Tuesday, August 17, 2010

Predicting Black Swans

Nobody expects the Spanish Inquisition
-Monty Python

Below is an excerpt ripped from the headlines, er, "borrowed" from a free email distribution from Casey Research. It gives a nice explanation of how the market "pre-acts" to major news events and how surprises are what kills the markets.

Stock markets always react to important events in one way or another. If the event was predicted, the impact on the actual event date will be minor. Market predictions adjust prices long before the event actually occurs. If the event is a surprise, the market will react sharply.
This important insight has many applications today. For example, yes, there are still sovereign debt problems out there. But how well is the market prepared? Everyone recognizes the PIIGS problem. This could mean that the danger is partially factored into current prices. Further, double-dip debates are constant in the media. A sudden downturn wouldn’t catch everyone by surprise.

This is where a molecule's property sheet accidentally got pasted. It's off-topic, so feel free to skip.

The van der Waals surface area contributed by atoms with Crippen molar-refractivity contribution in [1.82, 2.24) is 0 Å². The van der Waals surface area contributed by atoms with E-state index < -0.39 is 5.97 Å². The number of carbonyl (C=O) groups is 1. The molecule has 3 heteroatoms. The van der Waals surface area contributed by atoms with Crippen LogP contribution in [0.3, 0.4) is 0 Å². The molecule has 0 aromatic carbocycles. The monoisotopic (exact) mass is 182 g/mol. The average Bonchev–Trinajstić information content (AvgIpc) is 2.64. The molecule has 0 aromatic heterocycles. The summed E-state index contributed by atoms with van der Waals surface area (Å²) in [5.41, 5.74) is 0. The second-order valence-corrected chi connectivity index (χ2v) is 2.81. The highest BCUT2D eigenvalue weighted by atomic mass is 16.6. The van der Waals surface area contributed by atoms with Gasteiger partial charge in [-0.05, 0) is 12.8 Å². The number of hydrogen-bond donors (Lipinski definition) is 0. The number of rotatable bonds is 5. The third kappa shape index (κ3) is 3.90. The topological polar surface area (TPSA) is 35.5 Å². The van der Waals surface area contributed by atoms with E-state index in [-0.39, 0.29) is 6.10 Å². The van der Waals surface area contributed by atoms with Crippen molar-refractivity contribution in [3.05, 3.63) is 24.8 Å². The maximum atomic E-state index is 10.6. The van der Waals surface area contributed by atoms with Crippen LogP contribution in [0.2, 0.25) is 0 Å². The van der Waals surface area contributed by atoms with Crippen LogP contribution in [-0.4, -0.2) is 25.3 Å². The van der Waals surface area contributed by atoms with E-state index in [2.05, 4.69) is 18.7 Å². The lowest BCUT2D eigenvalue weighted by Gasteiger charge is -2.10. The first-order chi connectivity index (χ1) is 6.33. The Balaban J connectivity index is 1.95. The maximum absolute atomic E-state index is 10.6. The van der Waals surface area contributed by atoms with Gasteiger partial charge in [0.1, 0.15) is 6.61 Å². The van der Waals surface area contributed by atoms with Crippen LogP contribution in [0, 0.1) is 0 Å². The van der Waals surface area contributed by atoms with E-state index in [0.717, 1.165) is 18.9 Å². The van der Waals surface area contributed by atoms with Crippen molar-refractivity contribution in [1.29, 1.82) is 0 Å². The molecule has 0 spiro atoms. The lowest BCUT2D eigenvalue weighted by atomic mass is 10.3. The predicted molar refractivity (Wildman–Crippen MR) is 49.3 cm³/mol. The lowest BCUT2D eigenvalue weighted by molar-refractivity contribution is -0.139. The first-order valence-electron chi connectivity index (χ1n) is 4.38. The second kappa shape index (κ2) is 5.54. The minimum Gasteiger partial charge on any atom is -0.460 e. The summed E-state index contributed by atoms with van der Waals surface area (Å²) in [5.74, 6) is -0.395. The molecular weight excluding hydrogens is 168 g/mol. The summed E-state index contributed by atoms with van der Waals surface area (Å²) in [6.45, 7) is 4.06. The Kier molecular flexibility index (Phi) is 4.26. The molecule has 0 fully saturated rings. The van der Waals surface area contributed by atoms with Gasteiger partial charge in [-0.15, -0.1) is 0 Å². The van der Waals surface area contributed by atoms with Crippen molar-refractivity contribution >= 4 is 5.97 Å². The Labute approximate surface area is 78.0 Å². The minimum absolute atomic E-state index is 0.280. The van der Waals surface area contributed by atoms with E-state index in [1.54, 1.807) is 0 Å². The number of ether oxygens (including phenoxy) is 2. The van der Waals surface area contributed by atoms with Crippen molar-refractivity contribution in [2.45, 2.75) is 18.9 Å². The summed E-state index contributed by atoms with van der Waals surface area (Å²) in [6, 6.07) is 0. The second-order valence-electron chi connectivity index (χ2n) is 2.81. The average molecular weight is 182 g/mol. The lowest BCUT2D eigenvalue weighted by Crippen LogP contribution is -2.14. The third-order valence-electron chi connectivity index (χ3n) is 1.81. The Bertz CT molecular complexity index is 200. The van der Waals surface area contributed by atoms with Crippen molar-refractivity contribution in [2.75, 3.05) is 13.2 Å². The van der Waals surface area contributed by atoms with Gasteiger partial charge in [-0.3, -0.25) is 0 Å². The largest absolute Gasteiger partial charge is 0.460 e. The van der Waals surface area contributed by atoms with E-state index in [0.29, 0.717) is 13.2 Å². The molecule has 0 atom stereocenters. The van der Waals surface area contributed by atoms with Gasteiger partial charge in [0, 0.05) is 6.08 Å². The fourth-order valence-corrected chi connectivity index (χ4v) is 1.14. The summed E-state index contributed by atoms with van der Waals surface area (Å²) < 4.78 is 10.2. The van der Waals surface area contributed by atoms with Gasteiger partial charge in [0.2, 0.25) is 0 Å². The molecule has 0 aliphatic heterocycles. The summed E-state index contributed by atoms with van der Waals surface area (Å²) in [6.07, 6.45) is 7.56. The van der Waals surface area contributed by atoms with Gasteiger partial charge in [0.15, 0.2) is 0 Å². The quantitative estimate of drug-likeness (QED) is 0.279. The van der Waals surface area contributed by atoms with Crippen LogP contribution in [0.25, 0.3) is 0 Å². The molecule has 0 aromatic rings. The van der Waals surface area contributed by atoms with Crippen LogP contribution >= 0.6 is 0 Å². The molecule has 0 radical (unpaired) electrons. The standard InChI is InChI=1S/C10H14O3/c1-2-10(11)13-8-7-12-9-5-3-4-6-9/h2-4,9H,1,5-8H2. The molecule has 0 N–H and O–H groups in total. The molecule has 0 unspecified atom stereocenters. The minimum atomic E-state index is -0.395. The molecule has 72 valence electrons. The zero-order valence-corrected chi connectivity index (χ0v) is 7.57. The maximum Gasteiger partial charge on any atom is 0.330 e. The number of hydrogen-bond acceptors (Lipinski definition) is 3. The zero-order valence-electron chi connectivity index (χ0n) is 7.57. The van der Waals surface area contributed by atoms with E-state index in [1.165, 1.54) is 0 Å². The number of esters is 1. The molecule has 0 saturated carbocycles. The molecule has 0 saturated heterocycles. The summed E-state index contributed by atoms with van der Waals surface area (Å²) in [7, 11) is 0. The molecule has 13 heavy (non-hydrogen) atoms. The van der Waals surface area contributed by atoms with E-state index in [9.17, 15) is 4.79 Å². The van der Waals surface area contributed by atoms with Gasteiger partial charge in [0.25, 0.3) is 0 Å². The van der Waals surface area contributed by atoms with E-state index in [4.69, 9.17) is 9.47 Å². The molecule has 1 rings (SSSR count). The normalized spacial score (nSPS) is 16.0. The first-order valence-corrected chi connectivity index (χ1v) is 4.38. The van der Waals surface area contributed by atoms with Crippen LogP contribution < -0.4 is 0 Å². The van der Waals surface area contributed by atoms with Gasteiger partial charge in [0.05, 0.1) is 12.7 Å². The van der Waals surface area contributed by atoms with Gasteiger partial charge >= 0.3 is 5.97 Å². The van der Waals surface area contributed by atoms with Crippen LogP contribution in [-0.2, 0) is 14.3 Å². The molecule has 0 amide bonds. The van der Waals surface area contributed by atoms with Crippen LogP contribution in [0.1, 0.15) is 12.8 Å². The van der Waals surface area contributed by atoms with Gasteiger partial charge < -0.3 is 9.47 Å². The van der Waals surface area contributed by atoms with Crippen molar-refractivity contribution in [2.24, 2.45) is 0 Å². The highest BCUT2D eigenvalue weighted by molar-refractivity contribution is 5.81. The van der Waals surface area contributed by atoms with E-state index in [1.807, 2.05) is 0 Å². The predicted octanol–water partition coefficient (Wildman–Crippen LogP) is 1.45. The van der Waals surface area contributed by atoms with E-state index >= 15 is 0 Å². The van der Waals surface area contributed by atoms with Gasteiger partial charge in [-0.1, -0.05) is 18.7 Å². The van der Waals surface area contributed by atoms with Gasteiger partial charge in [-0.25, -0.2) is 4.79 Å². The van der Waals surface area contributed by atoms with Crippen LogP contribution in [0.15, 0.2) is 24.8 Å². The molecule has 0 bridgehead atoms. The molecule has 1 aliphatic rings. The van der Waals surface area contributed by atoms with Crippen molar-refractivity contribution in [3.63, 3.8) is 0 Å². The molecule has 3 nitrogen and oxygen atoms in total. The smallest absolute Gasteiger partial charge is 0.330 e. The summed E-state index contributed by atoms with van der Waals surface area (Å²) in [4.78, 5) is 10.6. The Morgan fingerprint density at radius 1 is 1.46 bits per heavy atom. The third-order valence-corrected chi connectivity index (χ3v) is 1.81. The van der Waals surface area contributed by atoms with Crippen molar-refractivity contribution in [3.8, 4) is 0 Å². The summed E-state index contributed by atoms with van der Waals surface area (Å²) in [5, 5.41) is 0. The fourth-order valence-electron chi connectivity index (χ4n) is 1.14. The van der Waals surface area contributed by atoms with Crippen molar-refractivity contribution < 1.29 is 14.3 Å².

In 2008, many triggers were far less predictable – such as the collapse of AIG, Lehman Brothers, and Bear Stearns. The first rejection of TARP also threw Wall Street a curve ball. So, while there are certainly black swans on the horizon now, I have a feeling that the impact of another downturn won’t be as large as 2008. The really dangerous black swans are overlooked possibilities, such as a major economy facing a debt downgrade or an expanded war in the Middle East. These events would certainly catch Wall Street off guard and lead to big trouble.
But for more predictable events, too many people are playing it safe and are watching for a double-dip. This expectation could cushion an abrupt correction.

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